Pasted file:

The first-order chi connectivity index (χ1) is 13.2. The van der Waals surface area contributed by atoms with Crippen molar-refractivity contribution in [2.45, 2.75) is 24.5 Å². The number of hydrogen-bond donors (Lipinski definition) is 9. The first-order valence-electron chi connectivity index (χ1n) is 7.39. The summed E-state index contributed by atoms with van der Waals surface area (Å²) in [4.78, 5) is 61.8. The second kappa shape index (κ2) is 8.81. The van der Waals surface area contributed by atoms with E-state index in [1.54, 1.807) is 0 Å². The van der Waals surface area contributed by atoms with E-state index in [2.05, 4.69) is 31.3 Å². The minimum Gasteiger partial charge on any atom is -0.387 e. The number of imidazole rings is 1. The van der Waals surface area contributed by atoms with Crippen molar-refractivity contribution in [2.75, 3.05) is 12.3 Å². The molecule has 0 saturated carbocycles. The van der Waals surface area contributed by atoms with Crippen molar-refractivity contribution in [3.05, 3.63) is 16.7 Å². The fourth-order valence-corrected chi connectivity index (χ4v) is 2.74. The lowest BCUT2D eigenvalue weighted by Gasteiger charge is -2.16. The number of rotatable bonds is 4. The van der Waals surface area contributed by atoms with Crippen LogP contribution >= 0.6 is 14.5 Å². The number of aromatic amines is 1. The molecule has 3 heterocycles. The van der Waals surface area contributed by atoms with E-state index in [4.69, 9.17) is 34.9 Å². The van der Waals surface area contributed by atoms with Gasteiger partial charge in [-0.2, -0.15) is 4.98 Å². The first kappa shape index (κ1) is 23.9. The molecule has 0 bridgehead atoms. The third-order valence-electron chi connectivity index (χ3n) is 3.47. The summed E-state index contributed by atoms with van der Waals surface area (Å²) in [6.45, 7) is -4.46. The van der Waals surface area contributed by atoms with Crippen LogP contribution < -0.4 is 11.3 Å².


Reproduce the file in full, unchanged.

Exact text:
The first-order chi connectivity index (χ1) is 13.2. The van der Waals surface area contributed by atoms with Crippen molar-refractivity contribution in [2.45, 2.75) is 24.5 Å². The number of hydrogen-bond donors (Lipinski definition) is 9. The first-order valence-electron chi connectivity index (χ1n) is 7.39. The summed E-state index contributed by atoms with van der Waals surface area (Å²) in [4.78, 5) is 61.8. The second kappa shape index (κ2) is 8.81. The van der Waals surface area contributed by atoms with E-state index in [1.54, 1.807) is 0 Å². The van der Waals surface area contributed by atoms with E-state index in [2.05, 4.69) is 31.3 Å². The minimum Gasteiger partial charge on any atom is -0.387 e. The number of imidazole rings is 1. The van der Waals surface area contributed by atoms with Crippen molar-refractivity contribution in [2.75, 3.05) is 12.3 Å². The molecule has 0 saturated carbocycles. The van der Waals surface area contributed by atoms with Crippen molar-refractivity contribution in [3.05, 3.63) is 16.7 Å². The fourth-order valence-corrected chi connectivity index (χ4v) is 2.74. The lowest BCUT2D eigenvalue weighted by Gasteiger charge is -2.16. The number of rotatable bonds is 4. The van der Waals surface area contributed by atoms with Crippen LogP contribution >= 0.6 is 14.5 Å². The number of aromatic amines is 1. The molecule has 3 heterocycles. The van der Waals surface area contributed by atoms with E-state index in [4.69, 9.17) is 34.9 Å². The van der Waals surface area contributed by atoms with Gasteiger partial charge in [-0.2, -0.15) is 4.98 Å². The first kappa shape index (κ1) is 23.9. The molecule has 0 bridgehead atoms. The third-order valence-electron chi connectivity index (χ3n) is 3.47. The summed E-state index contributed by atoms with van der Waals surface area (Å²) in [6.45, 7) is -4.46. The van der Waals surface area contributed by atoms with Crippen LogP contribution < -0.4 is 11.3 Å².